Fourth highest priority was to exercise more.  Yes, I’m a hiker.  But this means I only like exercising out of doors, not the “fake” exercise Tine will do on the elliptical or stationary bike in our basement.  So in 2015 I made opportunities for “real” exercise.  I bicycled several times a week in Massachusetts and I walked briskly all winter on Maui’s beaches.  Thanks to Tine’s influence, I ate more nutritiously that anyone might expect who knew me in my former lives.  Hooray, a SUCCESS!

    Fifth highest priority was to maintain old friendships.  This SUCCEEDED better than expected.  I’m a reluctant Facebook person, but I admit that social media did help me to stay in touch.

    Because last year’s record was so mixed, I’m reducing the number of my 2016  resolutions.  I remember that during the 1970’s I had only three goals.  I put everything else aside to achieve them.  As a result I did earn my doctorate, publish my first book, and invent a new national scenic trail.  Without those clear priorities I doubt that I could have achieved much at all.  So, with that example in mind,  2016’s sole goal is to make tangible steps toward completion of The Big One.

    I do not want to have to report next December 31 that I’ve failed.  This is a high wire act.  All my chips are on red.

    Time to get started …

    Teaser: The Big One is Pride And Prejudice meets Gone Girl in the Pacific Northwest.

Simple Pleasures

backpacker cover

Monday, October 12, 2015

My wife, Christine Hartmann, often says that I am “easily pleased.”  She knows my delight in comfort foods such as PB&Js, clam cakes, and scallion-radish-lettuce sandwiches.  She also knows that I’m so accustomed to sleeping on the ground that I don’t need fancy accommodations.

     I believe backpackers generally share my enthusiasm for the simple pleasures.  Here is a recent Facebook post from Felicia Dora Moran.  She writes, “70 days ago I left the East Coast in search of an adventure….This morning at 10:20 AM I arrived at the southern terminus of the Colorado Trail with 900 miles at my back. Feelings from the past two months poured over me as I joyously cried at the sign labeled `Durango.’  My heart is full! I have been humbled, blinded by beauty, and feel like the luckiest girl alive.”

    In my experience, non-hikers can’t really appreciate what she meant.  The joys of the carefree life out under the open sky seep into one’s being.  My long-time hiking buddy Ted Hitzroth agrees.  He called me a few days ago from 10,015 ft. Cumbres Pass in southwest Colorado.  He was southbound on the Continental Divide Trail and about to board the steam-era Cumbres and Toltec Scenic Railroad to visit his next resupply town.  His voice, as always, conveyed infectious eagerness to see what was over the next pass or ridge.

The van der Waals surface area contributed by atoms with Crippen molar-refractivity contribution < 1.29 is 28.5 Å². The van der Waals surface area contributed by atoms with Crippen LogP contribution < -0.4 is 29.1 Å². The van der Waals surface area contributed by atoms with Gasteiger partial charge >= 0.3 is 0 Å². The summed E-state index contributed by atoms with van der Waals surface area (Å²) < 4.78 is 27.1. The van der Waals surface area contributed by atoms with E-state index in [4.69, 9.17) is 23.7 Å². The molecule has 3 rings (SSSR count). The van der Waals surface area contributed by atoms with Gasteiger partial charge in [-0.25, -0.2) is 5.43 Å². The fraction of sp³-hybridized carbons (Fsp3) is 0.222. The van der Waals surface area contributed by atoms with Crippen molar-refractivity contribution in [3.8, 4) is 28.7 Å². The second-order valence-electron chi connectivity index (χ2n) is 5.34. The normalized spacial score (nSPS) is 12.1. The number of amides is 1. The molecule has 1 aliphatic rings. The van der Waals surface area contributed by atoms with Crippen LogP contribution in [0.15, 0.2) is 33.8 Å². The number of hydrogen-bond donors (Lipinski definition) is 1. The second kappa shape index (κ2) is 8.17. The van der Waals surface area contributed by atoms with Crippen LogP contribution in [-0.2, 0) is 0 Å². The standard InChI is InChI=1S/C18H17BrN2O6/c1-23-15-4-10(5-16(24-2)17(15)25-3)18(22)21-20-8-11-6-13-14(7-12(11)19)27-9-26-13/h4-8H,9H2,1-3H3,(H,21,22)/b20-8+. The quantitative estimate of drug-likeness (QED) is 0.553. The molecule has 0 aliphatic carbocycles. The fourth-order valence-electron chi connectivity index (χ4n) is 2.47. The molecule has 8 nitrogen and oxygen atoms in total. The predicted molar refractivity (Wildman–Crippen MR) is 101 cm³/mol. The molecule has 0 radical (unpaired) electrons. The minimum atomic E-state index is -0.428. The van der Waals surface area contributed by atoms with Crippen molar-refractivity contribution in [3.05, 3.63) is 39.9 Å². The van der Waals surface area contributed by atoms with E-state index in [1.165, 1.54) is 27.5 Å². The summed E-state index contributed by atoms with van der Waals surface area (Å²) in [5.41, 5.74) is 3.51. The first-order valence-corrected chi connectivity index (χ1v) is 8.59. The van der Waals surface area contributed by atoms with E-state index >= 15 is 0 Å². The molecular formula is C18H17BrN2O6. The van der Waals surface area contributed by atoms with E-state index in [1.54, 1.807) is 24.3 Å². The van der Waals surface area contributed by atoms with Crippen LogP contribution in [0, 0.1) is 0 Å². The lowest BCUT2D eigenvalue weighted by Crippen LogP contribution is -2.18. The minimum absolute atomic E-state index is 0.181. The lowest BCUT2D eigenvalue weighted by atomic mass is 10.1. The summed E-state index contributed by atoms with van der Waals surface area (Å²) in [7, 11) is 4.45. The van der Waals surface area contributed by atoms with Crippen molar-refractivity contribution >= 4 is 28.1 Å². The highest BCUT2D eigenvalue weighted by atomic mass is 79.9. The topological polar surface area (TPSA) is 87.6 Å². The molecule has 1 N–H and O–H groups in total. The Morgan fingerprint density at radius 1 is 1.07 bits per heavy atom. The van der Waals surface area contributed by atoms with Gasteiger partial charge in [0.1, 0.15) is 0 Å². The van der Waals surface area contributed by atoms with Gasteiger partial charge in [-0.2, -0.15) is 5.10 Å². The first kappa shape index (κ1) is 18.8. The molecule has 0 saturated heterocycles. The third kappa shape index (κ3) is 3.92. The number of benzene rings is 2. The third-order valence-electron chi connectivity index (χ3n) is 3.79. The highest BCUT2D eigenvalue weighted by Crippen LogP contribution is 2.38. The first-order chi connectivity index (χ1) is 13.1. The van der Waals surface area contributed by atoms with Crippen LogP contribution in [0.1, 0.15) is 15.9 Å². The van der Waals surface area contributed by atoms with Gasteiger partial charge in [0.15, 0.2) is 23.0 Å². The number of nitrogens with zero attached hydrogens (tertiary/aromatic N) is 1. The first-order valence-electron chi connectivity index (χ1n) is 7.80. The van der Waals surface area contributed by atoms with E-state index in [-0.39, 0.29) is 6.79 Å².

That kind of joy is as common on trails as beauty-filled days and raging appetites.  Here’s another example.  On June 20, 1977, two recent Portland State graduates, Janet Garner and Rex Bakel, mailed a trip report from Polebridge, their first Montana food drop on the then-sketchy Pacific Northwest Trail.  “So far everything is going smoothly,” they wrote.  “Our food got here OK. Sorry about the condition of the map. It’s been through a lot in five days.  In Glacier National Park, we saw unbelievable wildlife: bighorn sheep, mountain goats, deer, marmots, and all sorts of birds.  We shot lots of pictures and are hoping they turn out.  The weather changes fast here in the Rockies with plenty of thunderstorms.  Polebridge is quite a place.  Just a few people live here.  We’ve been offered a place to stay for the night.  We are in good spirits and having a great time, but our feet are sore!  Janet.”  [That winter they promoted the trail as PNT ambassadors on the cover of the 34th issue of Backpacker Magazine.]

    This October I feel sad about the fiery destruction of 150 miles of the PNT’s total 1200-mile distance.  But the wildfires make me all the happier to have heard from one of this year’s 45 PNT thrus.  Ray Clark wrote: “Hey Ron! The trail was great! Thanks for pioneering it! As a two time PCTer and now a PNT thru-hiker, I can say that the people we met on the trail and the town people were extraordinary fantastic. Even in some of the larger towns. We loved the remoteness of the trail, the amazing scenery, and knowing that we were hiking a young, still developing National Scenic Trail. We can’t wait to hike it when it becomes mostly trail.”

    I am thankful that I found backpacking early in life and that I still find joy in its simple pleasures.